The great thing about using trusts is that you can customize personal provisions. Heads of family often want their legacy to foster close family relationships. A great way to do that is to authorize expenditures for family trips.
I recently worked on an estate plan for a young family. The plan was that in the event of an untimely death of the parents (let’s call them Steve and Pam), their two children ages 3 and 5 would live with Pam’s sister. Pam’s sister had a 7 year old child and cousins got along well.
A provision that we included is that if Pam was needed to step up as guardian, funds could be used not only for Pam’s children but also for Pam’s sister and child to go on family vacations. Pam’s sister would never take payment for taking care of her nephew and niece, so a family trip was a way to both thank Pam’s sister for stepping up as guardian and a great way for the cousins to bond.
Other travel provisions and both the Will and the Trust are those promoting ties to both sides of the family. This makes sense when the paternal or maternal family lives in another state. In these instances, paying for the continuation of family trips makes sense.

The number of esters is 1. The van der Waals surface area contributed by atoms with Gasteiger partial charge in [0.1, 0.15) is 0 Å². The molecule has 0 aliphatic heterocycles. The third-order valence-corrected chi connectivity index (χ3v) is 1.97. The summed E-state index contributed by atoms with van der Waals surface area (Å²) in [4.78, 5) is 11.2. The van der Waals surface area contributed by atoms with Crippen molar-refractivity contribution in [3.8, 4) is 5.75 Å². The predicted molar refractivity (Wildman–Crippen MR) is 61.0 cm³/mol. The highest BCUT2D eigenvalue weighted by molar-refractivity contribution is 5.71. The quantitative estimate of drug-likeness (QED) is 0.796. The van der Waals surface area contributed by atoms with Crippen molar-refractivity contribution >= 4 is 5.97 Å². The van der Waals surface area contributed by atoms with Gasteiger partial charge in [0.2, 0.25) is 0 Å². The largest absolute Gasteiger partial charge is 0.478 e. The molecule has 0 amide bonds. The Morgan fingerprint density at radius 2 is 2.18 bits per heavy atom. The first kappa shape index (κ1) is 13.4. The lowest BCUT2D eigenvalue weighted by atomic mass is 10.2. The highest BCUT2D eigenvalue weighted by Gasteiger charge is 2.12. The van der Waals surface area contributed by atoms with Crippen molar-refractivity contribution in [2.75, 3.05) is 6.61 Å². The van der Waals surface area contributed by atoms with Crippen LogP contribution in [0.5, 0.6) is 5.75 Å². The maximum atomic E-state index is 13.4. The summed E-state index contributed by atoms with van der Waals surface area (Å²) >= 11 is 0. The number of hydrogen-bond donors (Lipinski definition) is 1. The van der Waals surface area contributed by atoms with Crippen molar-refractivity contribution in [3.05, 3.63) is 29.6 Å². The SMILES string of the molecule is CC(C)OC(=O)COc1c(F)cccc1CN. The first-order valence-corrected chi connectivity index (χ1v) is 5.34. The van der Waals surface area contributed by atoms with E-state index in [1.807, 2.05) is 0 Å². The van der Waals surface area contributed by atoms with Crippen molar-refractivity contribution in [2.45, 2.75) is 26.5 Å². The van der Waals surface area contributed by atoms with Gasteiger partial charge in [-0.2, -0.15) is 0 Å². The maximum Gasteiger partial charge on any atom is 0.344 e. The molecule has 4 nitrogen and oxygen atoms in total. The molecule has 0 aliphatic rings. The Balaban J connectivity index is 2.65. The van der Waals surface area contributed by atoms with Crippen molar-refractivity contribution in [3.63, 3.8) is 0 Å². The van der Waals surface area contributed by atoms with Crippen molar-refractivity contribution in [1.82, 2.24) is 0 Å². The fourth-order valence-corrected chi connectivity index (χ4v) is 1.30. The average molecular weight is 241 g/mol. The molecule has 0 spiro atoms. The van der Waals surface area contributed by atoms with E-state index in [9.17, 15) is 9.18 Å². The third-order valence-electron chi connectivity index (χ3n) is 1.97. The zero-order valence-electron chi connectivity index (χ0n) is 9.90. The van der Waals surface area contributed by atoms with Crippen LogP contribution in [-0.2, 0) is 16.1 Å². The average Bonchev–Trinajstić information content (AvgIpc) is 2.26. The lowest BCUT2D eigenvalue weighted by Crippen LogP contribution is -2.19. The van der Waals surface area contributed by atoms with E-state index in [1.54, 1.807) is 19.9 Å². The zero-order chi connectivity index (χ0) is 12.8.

If you are reading these provisions and wondering how anyone can afford these “vacation” provisions when they are starting out with a young family, please remember life insurance can be used to cover the gap between the assets you have and the assets you would need in the event of an unanticipated death. Life insurance is most affordable when you're young and starting a family. That’s how Steve and Pam were able to plan.
In the end, our clients are seeking to preserve their resources for those they love. An unmentioned resource is the bonds found in the family. Thus, you can get the most out of your estate plan by going beyond probate avoidance, asset protection and tax minimization, but going the next step to promoting family harmony.